Full of innovation and experimentation, Chicago’s architecture is what makes it one of the most unique cities in the States. And this unusual skyline is best experienced from the water – you can take a boat tour to cruise the lake and river and gaze up at the high-rises, or you can whizz along the banks on a Segway, discovering the waterfront at breakneck speed (well, 10mph). Whichever you choose, you’ll quickly realise the beauty of the city’s design, not to mention the sheer size of Lake Michigan – the second largest of the Great Lakes of North America. It’s so big, that the city feels like it’s set on the coast, rather than inland.

Centennial Wheel at Navy Pier (image: Alexandra Gregg)

Stroll Navy Pier

The name ‘Navy Pier’ just doesn’t do this 101-year-old Chicago landmark justice. Jutting out into the lake, it boasts a theatre, Ferris or ‘Centennial’ wheel, a grand ballroom, a funhouse maze and a plethora of restaurants – not to mention a whole host of new attractions under construction. With the sun shining and the water blissfully calm, it’s the perfect place to enjoy a fun day out with the family.

The Palmer House Hotel also has some great signature drinks and dishes, like this orange cream soda (image: Alexandra Gregg)

Stay in a historic hotel

Chicago may not be England-level historic, but it does have a rich past that’s worth exploring. The Palmer House Hotel, where I stayed, is a prime example of that. This timeless property is a member of the Historic Hotels of America, lauded for its namesake, Potter Palmer. Despite the hotel falling victim to the Great Chicago Fire less than two weeks after it opened in 1871, Potter successfully negotiated a US$1.7m loan to rebuild the hotel, and was able to reopen its doors to guests just two years later. His determination is an inspiration to the city, and the quick reconstruction of the hotel meant it was one of the first major buildings to be erected after the fire.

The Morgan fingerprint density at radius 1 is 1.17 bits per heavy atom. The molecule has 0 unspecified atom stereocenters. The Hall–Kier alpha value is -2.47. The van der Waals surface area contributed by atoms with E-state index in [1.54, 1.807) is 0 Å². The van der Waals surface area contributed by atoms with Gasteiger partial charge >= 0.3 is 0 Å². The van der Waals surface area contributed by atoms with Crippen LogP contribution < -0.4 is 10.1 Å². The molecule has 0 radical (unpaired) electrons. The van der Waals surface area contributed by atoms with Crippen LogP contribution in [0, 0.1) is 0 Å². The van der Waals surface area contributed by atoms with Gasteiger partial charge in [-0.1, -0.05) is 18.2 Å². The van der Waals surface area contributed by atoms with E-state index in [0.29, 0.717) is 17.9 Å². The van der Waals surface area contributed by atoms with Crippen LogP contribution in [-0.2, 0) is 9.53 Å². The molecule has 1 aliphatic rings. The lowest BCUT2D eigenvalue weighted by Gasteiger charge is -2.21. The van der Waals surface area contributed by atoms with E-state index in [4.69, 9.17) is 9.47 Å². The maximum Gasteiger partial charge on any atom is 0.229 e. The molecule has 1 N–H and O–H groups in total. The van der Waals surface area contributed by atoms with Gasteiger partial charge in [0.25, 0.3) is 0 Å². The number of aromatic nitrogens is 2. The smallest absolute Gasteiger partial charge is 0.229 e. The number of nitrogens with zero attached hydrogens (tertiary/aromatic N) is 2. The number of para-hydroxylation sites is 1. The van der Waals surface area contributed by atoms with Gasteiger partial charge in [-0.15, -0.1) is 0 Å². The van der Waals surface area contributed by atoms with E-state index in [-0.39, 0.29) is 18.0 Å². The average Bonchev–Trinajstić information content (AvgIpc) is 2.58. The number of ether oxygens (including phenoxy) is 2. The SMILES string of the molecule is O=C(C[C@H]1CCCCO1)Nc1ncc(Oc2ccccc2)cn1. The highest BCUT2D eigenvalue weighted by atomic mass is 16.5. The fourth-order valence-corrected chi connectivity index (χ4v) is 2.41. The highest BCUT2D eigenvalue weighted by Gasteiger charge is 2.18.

Shop the Magnificent Mile (or at the outlets)

If you’ve got any dollars left at the end of your trip, splurge in the shops. There is a plethora of high-end stores and boutiques along the famous Magnificent Mile or, on your way back to the airport, stop off at the Fashion Outlets of Chicago and bag yourself a bargain. I managed to get a dress, a necklace, six pairs of earrings and a one pound bag of pick ‘n’ mix for less than US$50. It was an absolute steal.


Discover the Windy City and the Deep South on our Chicago to New Orleans Journey – make an appointment with a Travel Expert to find out more about this tailor-made holiday itinerary.


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Alexandra Gregg

Once a roving local news reporter and now a travel-obsessed writer/sub, I'm head-over-heels for nature, wildlife and the ocean. When I'm not getting up close to animals and sea creatures, I'm seeking out the sets of my favourite TV shows around the world. Follow me @wonderg1rl89.